A popular former minister of the oldest church in Inverness died in hospital in Glasgow early on Sunday morning, after a long battle with cancer, aged 74.
Reverend Colin Anderson’s tenure of the linked congregations of Inverness Old High and St Stephen’s lasted a little over eight years, but in that time, the modest ex-para officer, whose strong social conscience once led to his arrest on an anti-nuclear march, made an indelible mark.
Born in Kilmacolm, Renfrewshire, he was educated at Glasgow Academy, Cambridge and Edinburgh and New York Universities. Between spells at university, he performed National Service as an education officer with the Parachute Regiment in the Middle East, qualifying for the coveted red beret and exclusive sky-blue parachute “wings” badge.
On demob he served briefly as a personnel officer in Leeds, before studying for and entering the ministry.
Licensed by the Presbytery of Edinburgh, he served initially as assistant at Paisley Abbey, from 1967-68, before being ordained and inducted to Edinburgh Old Kirk, West Pilton.
Appointed industrial chaplain in Port Glasgow in 1975, he took over the charge of St Margaret’s Church, Greenock nine years later, demitting office in October 1989 on appointment as chaplain to Glasgow University.
Mr Anderson was inducted to Inverness Old High and St Stephens in November 1994, becoming also part-time chaplain to Inverness Prison and also serving for a year as Moderator of Inverness Presbytery.
Before the onset of illness, Mr Anderson was active in the peace movement Scottish Clergy Against Nuclear Arms, dedicated to thwarting the Government’s plans to replace the Trident nuclear deterrent on Clyde-based submarines.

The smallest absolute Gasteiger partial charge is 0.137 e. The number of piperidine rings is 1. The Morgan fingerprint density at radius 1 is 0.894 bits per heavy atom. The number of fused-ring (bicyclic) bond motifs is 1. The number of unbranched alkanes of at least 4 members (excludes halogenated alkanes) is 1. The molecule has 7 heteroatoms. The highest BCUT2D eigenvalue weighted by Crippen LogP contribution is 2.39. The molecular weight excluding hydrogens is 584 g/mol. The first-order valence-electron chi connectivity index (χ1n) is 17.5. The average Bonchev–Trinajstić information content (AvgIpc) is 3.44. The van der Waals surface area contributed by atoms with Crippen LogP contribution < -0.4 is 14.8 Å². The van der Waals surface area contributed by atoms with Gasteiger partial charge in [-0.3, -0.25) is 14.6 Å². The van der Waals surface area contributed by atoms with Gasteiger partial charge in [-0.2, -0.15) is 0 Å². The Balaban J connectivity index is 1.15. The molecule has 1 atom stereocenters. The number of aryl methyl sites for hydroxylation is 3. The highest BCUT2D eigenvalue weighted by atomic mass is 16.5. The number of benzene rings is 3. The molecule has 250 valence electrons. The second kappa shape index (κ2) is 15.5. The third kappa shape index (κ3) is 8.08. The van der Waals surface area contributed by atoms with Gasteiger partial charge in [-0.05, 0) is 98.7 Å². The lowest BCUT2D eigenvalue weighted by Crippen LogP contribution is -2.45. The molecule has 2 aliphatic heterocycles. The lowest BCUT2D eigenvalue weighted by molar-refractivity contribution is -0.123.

In November 2006 he was one of a number of pastors of various denominations arrested for staging a blockade at the Faslane submarine base.
Former Moderator of the General Assembly of the Church of Scotland, the Very Reverend John Miller, a close friend for almost 50 years, said: “Colin Anderson was one of the most widely gifted ministers of his generation.
“Consistently concerned for people facing the difficulties of industrial and post-industrial society, he worked in a range of parishes and a variety of roles.
“When diagnosed with terminal cancer in 2008 he simply continued to fill his life with care for his family and friends and with interest and concern for the Church.
“He attended the opening of the General Assembly on 21st May, and died only a few days later in hospital, with his wife Helen at his bedside.”
Mr Anderson is survived by his wife Helen, whom he married in 1966, and his sons David, 42, and Peter, 40.
A private family burial on Friday will be followed by a memorial service in Wellington Church, Glasgow, at 3pm.
Reverend Colin MacEwen Anderson, born 20 May 1937, died 29 May 2011.